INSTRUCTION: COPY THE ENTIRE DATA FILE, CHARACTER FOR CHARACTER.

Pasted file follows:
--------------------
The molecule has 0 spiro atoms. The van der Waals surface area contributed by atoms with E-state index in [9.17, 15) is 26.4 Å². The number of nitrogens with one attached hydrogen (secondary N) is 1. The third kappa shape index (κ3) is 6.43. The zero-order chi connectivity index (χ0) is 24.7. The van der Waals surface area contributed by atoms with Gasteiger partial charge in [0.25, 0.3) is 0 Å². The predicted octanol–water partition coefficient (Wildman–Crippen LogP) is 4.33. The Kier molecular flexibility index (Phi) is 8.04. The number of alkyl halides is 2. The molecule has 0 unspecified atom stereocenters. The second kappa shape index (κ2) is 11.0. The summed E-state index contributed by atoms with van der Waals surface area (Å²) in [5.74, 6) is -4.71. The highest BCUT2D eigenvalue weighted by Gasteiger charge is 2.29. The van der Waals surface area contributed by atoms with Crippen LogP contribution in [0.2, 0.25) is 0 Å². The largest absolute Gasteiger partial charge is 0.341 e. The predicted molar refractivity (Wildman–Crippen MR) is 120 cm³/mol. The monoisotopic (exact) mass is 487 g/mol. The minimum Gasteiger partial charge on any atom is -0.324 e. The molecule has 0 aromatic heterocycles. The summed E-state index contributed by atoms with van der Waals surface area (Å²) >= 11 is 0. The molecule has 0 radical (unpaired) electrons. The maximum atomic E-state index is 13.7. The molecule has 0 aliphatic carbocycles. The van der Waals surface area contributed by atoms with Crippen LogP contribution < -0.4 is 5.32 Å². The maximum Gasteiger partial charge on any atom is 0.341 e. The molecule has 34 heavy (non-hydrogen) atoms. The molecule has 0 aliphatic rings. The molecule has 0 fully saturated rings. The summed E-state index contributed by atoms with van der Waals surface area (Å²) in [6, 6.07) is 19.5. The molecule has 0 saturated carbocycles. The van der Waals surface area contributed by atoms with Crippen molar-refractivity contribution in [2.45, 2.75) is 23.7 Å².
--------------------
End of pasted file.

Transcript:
The molecule has 0 spiro atoms. The van der Waals surface area contributed by atoms with E-state index in [9.17, 15) is 26.4 Å². The number of nitrogens with one attached hydrogen (secondary N) is 1. The third kappa shape index (κ3) is 6.43. The zero-order chi connectivity index (χ0) is 24.7. The van der Waals surface area contributed by atoms with Gasteiger partial charge in [0.25, 0.3) is 0 Å². The predicted octanol–water partition coefficient (Wildman–Crippen LogP) is 4.33. The Kier molecular flexibility index (Phi) is 8.04. The number of alkyl halides is 2. The molecule has 0 unspecified atom stereocenters. The second kappa shape index (κ2) is 11.0. The summed E-state index contributed by atoms with van der Waals surface area (Å²) in [5.74, 6) is -4.71. The highest BCUT2D eigenvalue weighted by Gasteiger charge is 2.29. The van der Waals surface area contributed by atoms with Crippen LogP contribution in [0.2, 0.25) is 0 Å². The largest absolute Gasteiger partial charge is 0.341 e. The predicted molar refractivity (Wildman–Crippen MR) is 120 cm³/mol. The monoisotopic (exact) mass is 487 g/mol. The minimum Gasteiger partial charge on any atom is -0.324 e. The molecule has 0 aromatic heterocycles. The summed E-state index contributed by atoms with van der Waals surface area (Å²) >= 11 is 0. The molecule has 0 radical (unpaired) electrons. The maximum atomic E-state index is 13.7. The molecule has 0 aliphatic carbocycles. The van der Waals surface area contributed by atoms with Crippen LogP contribution < -0.4 is 5.32 Å². The maximum Gasteiger partial charge on any atom is 0.341 e. The molecule has 34 heavy (non-hydrogen) atoms. The molecule has 0 aliphatic rings. The molecule has 0 fully saturated rings. The summed E-state index contributed by atoms with van der Waals surface area (Å²) in [6, 6.07) is 19.5. The molecule has 0 saturated carbocycles. The van der Waals surface area contributed by atoms with Crippen molar-refractivity contribution in [2.45, 2.75) is 23.7 Å².